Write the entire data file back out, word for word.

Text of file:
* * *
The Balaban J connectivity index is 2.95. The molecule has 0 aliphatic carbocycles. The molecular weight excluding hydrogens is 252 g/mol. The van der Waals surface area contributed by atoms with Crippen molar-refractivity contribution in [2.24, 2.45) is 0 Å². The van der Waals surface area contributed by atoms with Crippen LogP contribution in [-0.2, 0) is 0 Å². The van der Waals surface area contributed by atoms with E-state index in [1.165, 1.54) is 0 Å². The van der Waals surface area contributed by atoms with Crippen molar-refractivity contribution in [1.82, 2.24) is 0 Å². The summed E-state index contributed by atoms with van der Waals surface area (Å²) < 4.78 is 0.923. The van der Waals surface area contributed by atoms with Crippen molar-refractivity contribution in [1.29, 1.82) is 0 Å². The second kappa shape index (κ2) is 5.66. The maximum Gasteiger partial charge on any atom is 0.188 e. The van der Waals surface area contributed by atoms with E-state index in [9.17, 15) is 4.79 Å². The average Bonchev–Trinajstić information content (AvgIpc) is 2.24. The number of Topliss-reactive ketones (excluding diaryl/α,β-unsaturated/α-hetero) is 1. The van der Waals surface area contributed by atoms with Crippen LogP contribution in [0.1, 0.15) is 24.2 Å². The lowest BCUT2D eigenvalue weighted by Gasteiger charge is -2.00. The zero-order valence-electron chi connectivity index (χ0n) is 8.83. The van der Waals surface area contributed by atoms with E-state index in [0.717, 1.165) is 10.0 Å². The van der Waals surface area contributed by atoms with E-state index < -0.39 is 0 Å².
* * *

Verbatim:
The Balaban J connectivity index is 2.95. The molecule has 0 aliphatic carbocycles. The molecular weight excluding hydrogens is 252 g/mol. The van der Waals surface area contributed by atoms with Crippen molar-refractivity contribution in [2.24, 2.45) is 0 Å². The van der Waals surface area contributed by atoms with Crippen LogP contribution in [-0.2, 0) is 0 Å². The van der Waals surface area contributed by atoms with E-state index in [1.165, 1.54) is 0 Å². The van der Waals surface area contributed by atoms with Crippen molar-refractivity contribution in [1.82, 2.24) is 0 Å². The summed E-state index contributed by atoms with van der Waals surface area (Å²) < 4.78 is 0.923. The van der Waals surface area contributed by atoms with Crippen molar-refractivity contribution in [1.29, 1.82) is 0 Å². The second kappa shape index (κ2) is 5.66. The maximum Gasteiger partial charge on any atom is 0.188 e. The van der Waals surface area contributed by atoms with E-state index in [9.17, 15) is 4.79 Å². The average Bonchev–Trinajstić information content (AvgIpc) is 2.24. The number of Topliss-reactive ketones (excluding diaryl/α,β-unsaturated/α-hetero) is 1. The van der Waals surface area contributed by atoms with Crippen LogP contribution in [0.1, 0.15) is 24.2 Å². The lowest BCUT2D eigenvalue weighted by Gasteiger charge is -2.00. The zero-order valence-electron chi connectivity index (χ0n) is 8.83. The van der Waals surface area contributed by atoms with E-state index in [0.717, 1.165) is 10.0 Å². The van der Waals surface area contributed by atoms with E-state index < -0.39 is 0 Å².